There are a number of ways to estimate the amounts of THC and CBD in a cannabis-derived product, and the delivery system for those compounds need to be taken into consideration in one’s calculations.
As a consumer, what you’re really after is the amount of THC or CBD that will be available for your consumption, which will depend on the content of the product, the route of administration, and the method of consumption.
-Nick Jikomes, Leafly
Additionally, THC content isn’t the end-all metric for judging a plant’s value. CBD content provides well-documented health benefits and terpenoids help synergise the effects of cannabinoids like CBD and THC can have.
CROP Infrastructure has been relentless with its press releases for months. Harvest updates, cannabis skin-care and acquisitions have all been announced in recent weeks.
One of the company’s Washington State properties known as “The Dozen” has been approved for build-outs, the company announced on Tuesday. The project will soon be seeking official site approval once construction is complete.
In Nevada, CROP Infrastructure completed its acquisition of 49 percent of Elite Ventures’ Nye Country agricultural property on September 7.
The company’s San Bernardino dispensary in California has advanced to stage three of the four stage application review process, the company announced on September 6.
Then there’s CROP Infrastructure’s endeavours abroad: the company announced it was aiming to open CBD dispensaries in Italy and that its Italian partner The Yield Growth plans to launch a cannabis-derived skin care line.
Now the company is getting into drinks: the company recently announced it is crafting a CBD-infused beverage line to round out its product line as other industry players extend their interests beyond dried flower.
CROP Infrastructure alluded to the development of its beverage line in its announcement about the additional 800 acres of farmland for hemp-CBD.
“As we enter the next phase of project development in Nevada we look forward to building our GMP extraction facility and introducing our made in America CBD Isolate to infuse in to our recently announced CannaDrink beverages and licensed topical lines.”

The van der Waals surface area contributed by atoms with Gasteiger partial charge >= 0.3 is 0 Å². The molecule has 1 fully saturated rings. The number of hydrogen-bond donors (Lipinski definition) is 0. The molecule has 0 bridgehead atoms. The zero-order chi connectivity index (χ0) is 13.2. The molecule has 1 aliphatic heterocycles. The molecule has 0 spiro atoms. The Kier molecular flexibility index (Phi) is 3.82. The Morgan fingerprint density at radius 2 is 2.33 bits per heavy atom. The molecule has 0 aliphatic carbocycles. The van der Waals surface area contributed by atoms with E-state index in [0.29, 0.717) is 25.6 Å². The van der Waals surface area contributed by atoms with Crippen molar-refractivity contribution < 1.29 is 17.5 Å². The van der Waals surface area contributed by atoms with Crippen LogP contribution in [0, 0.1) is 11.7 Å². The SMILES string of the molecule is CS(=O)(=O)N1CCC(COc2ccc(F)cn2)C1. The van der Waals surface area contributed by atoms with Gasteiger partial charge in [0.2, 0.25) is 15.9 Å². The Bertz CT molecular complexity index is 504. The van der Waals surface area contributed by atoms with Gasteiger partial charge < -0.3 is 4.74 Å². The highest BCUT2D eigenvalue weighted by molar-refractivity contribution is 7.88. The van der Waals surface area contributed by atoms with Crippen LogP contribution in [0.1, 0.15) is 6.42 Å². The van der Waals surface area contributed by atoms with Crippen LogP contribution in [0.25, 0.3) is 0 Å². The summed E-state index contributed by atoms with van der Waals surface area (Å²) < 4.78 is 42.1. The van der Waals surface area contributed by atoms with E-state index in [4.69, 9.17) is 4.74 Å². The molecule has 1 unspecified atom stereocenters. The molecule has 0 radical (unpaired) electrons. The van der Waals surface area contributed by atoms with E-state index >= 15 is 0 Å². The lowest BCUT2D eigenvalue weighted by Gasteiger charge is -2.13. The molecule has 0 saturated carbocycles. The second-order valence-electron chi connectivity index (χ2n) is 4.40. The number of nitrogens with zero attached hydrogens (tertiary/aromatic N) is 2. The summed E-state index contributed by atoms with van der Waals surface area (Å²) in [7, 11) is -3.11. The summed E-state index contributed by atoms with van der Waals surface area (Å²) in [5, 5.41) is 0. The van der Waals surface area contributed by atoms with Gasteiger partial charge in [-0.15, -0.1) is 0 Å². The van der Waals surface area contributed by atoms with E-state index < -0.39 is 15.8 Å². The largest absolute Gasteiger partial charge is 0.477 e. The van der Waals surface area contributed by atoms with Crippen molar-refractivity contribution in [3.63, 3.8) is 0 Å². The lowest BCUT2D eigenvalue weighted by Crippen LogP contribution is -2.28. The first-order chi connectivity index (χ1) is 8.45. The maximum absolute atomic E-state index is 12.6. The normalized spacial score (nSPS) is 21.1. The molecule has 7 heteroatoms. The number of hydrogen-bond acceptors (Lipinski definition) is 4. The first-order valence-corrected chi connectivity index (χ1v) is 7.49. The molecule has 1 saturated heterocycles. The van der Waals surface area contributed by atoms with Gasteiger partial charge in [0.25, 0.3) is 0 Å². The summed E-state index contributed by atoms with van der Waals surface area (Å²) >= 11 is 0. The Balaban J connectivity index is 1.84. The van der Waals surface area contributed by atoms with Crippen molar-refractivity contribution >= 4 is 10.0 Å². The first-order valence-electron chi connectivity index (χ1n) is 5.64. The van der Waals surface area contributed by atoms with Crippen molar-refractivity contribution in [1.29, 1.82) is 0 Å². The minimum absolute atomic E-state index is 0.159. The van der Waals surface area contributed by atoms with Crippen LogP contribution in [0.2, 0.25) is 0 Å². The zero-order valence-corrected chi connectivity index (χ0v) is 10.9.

–Michael Yorke, CROP Infrastructure CEO
Interestingly enough, the company included this statistic in their announcement about its beverage project.
The global carbonated soft drinks market is projected to reach USD 605.6 Billion by 2025, according to a March 2018 report by Grand View Research, Inc.
How much of that figure CROP Infrastructure would be able to capture is still an unknown quantity. Presumable, the company intends to compete for market share with companies like Coca Cola (COKE.Q).
Sprig offers a CBD-infused beverage not unlike CROP Infrastructure’s recently unveiled CANNADRINK line. The company sells a 4-pack of their soda for $US16. In comparison, a 12-pack of Coca Cola retails for less than $5 online.
Continuing on with the thesis of CANNADRINK competing with Coca Cola, its worth noting non-white and low income Americans are two of the three largest consumer demographics of of sugar sweetened beverages (SSB) in the US.
Further, low-income neighbourhoods in Berkley, California cut SSB consumption by 20 percent following the enactment of a soda tax.
It is possible that cannabis companies such as CROP Infrastructure are pricing themselves out of key markets (in the US if not elsewhere) which simply cannot afford $16 cases of drinks.
That said, the company is expanding and harvests are rolling in. Sounds good to us.
Full Disclosure: CROP Infrastructure is an Equity Guru marketing client and we own stock.